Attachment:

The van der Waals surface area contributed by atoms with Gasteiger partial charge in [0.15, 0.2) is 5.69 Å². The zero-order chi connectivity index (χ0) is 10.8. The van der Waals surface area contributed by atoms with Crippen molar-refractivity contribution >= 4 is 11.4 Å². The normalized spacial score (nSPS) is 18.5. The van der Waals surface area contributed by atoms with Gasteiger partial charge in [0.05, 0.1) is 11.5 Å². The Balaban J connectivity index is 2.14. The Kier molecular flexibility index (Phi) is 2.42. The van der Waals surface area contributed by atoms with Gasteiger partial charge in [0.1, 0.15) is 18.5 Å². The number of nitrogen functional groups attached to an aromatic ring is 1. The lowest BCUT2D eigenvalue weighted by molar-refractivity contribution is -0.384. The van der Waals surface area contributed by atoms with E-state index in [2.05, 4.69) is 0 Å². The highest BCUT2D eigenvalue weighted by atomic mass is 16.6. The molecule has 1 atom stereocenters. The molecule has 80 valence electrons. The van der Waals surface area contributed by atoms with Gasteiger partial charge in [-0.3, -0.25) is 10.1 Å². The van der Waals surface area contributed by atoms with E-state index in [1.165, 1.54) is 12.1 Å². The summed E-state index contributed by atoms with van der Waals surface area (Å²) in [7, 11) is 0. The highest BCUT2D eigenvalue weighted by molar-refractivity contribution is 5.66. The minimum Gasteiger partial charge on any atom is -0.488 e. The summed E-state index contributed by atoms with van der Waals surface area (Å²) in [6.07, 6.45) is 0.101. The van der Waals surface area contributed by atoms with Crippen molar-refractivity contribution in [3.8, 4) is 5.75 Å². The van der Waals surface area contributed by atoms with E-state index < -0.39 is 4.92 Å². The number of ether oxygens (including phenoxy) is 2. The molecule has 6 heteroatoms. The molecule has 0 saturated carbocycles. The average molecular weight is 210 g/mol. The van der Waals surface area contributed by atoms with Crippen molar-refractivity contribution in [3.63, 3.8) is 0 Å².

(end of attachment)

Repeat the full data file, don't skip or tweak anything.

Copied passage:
The van der Waals surface area contributed by atoms with Gasteiger partial charge in [0.15, 0.2) is 5.69 Å². The zero-order chi connectivity index (χ0) is 10.8. The van der Waals surface area contributed by atoms with Crippen molar-refractivity contribution >= 4 is 11.4 Å². The normalized spacial score (nSPS) is 18.5. The van der Waals surface area contributed by atoms with Gasteiger partial charge in [0.05, 0.1) is 11.5 Å². The Balaban J connectivity index is 2.14. The Kier molecular flexibility index (Phi) is 2.42. The van der Waals surface area contributed by atoms with Gasteiger partial charge in [0.1, 0.15) is 18.5 Å². The number of nitrogen functional groups attached to an aromatic ring is 1. The lowest BCUT2D eigenvalue weighted by molar-refractivity contribution is -0.384. The van der Waals surface area contributed by atoms with E-state index in [2.05, 4.69) is 0 Å². The highest BCUT2D eigenvalue weighted by atomic mass is 16.6. The molecule has 1 atom stereocenters. The molecule has 80 valence electrons. The van der Waals surface area contributed by atoms with Gasteiger partial charge in [-0.3, -0.25) is 10.1 Å². The van der Waals surface area contributed by atoms with E-state index in [1.165, 1.54) is 12.1 Å². The summed E-state index contributed by atoms with van der Waals surface area (Å²) in [7, 11) is 0. The highest BCUT2D eigenvalue weighted by molar-refractivity contribution is 5.66. The minimum Gasteiger partial charge on any atom is -0.488 e. The summed E-state index contributed by atoms with van der Waals surface area (Å²) in [6.07, 6.45) is 0.101. The van der Waals surface area contributed by atoms with Crippen molar-refractivity contribution in [3.8, 4) is 5.75 Å². The van der Waals surface area contributed by atoms with E-state index < -0.39 is 4.92 Å². The number of ether oxygens (including phenoxy) is 2. The molecule has 6 heteroatoms. The molecule has 0 saturated carbocycles. The average molecular weight is 210 g/mol. The van der Waals surface area contributed by atoms with Crippen molar-refractivity contribution in [3.63, 3.8) is 0 Å².